Augmented Data Structures

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Augmenting a data structure (or Augmented Data Structure) means using a existing data structure and making some changes in that data structure to fit our needs. This helps us take advantage of stock data structure that almost, but not quite, solves our problem, and add some finishing touches that makes it solve our problem.

for example -

let take the example of a binary tree , In the binary tree if we define a binary tree in such a way that for any node in the tree it's left subtree will have all the node values smaller then the current node and all the nodes in the right subtree will have node values greater then the current node then in this case we have created a binary search tree and we can search any element in the tree in O(logn) time and this is the basic idea of augmenting data structure in which we change an existing data strucuture and change it's properties and structure a little to solve our problem.

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More examples based on augmenting the data structure

There are numerous examples of augmenting data structures and augmenting is all about making changes in the existing data structure to solve our problem.

1.let's take a hash map and add a pointer to each element, which points to yet another element of the hash map. It effectively creates a singly linked list on top of the hash map. This data structure is often used to implement the LRU cache eviction algorithm.

  1. let's take a binary search tree and add add some sort of topology information to each node, so that you can keep the tree depth close to log n, where n is the size of the tree. You end up with a self-balancing binary search tree.

  2. let's take a singly linked list, and add an additional node in one direction. name the existing node left and the new node right. You also call the current node the parent of left and right. You end up with a binary tree

Effect on time complexity on augmenting the data structure

We must ensure that after augmenting the data structure the time complexity of the data structure with respect to other operations should not change a lot , let's say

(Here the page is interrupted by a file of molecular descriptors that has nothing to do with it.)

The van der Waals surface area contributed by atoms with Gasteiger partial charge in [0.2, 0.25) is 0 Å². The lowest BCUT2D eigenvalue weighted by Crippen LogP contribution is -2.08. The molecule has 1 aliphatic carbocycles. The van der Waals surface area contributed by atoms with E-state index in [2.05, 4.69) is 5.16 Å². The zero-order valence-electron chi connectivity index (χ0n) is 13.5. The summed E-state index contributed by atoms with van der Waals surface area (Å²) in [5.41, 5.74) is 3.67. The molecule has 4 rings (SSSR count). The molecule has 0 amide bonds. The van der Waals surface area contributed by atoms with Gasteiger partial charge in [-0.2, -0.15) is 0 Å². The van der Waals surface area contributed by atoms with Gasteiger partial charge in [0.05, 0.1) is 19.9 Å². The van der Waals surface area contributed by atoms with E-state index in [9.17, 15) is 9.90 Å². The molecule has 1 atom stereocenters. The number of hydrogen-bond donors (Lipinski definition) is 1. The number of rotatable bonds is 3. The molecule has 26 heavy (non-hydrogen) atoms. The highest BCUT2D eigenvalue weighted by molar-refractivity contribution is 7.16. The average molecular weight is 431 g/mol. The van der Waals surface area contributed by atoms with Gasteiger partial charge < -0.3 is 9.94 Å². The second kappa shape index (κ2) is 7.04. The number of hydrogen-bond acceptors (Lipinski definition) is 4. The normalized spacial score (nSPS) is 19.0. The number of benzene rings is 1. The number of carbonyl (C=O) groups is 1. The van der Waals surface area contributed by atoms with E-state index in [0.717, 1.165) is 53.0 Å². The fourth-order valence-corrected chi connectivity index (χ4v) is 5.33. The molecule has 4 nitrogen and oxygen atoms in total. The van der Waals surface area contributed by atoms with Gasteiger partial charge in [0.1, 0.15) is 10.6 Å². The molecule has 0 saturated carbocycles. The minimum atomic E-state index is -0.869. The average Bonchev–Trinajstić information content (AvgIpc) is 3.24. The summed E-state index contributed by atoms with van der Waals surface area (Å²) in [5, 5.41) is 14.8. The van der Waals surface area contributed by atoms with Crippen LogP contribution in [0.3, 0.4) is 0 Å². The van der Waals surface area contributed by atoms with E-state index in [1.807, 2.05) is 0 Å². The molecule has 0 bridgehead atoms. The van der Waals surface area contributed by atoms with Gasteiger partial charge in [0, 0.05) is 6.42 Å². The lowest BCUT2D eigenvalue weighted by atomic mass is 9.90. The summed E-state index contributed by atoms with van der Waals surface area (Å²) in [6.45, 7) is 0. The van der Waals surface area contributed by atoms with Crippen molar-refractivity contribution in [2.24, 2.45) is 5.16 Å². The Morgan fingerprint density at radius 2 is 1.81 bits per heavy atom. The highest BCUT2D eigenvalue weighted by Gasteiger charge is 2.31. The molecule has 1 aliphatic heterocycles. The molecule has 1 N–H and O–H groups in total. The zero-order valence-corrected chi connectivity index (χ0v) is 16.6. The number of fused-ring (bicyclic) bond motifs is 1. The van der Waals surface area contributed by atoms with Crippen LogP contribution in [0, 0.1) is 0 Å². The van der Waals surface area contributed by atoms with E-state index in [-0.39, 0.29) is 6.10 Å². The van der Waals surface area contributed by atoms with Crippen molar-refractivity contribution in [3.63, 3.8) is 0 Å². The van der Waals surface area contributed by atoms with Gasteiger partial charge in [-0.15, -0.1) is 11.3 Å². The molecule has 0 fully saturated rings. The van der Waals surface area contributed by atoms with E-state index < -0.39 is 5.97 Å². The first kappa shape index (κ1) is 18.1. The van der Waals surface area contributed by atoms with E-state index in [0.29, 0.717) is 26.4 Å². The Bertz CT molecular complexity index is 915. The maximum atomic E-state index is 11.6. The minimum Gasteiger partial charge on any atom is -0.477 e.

we have a data structure ( say D ) having Time complexity before augmenting as

search - O(n)
insert - (logn)
delete - (logn)

and after augmenting the D the time complexities are changed to

search - O(logn)
insert -O(n)
delete - O(n)

and let's say that in this data structure there are very frequent inserts and deletes and very few searches then augmenting this way would result in slower overall performance and instead of increasing the performance we have degraded the performance of D .

So we should always keep in mind the effects of augmenting the data structure and we should only augment the data structure if it would result in overall better performance of the data structure.

In the above example let's say after augmenting D complexities are changed to -

search - O(logn)
insert - O(logn)
delete - O(logn)

Then this would serve the true purpose of augmenting D as the overall performance of the data strucure has improved.

Things to keep in mind before augmenting

Simply imposing new conditions and adding new constraints is not enough we must ensure that after adding , deleting and updating new element the data strucure must retain it's properties that's why you must have good understanding of the data structure before trying to augment it.

Algorithm for augmenting data structures

  1. Choose underlying data structure on which you want to add additional information to make new data structure.

  2. Add additional information on the selected data structure.

  3. Verify that information can be maintained for modifying operations.
    (Insertion,Deletion,etc)

4.add new operations to our data strucure according to our needs and that can be performed on the data structure.

let's solve a problem using augmentation of data structure

Problem

Given a binary search tree and a integer k our task is to find out sum of all the elements which is less or equal to the k th smallest element in binary search tree

Naive approach

we can solve this problem by maintaining a x variable which keeps the count of visited nodes and a sum variable both initialzed to zero then we can do a inorder traversal of the binary tree and keep summing the value of node until the count of visited node is not equal to k , when visited nodes reaches the value k we can simply return the value of sum.

for detailed explanation you can refer to this article -https://iq.opengenus.org/sum-of-k-smallest-elements-in-binary-search-tree/

Augmenting

The complexity of solving the problem using the above method is O(n) where n is the no. of the nodes in the binary tree.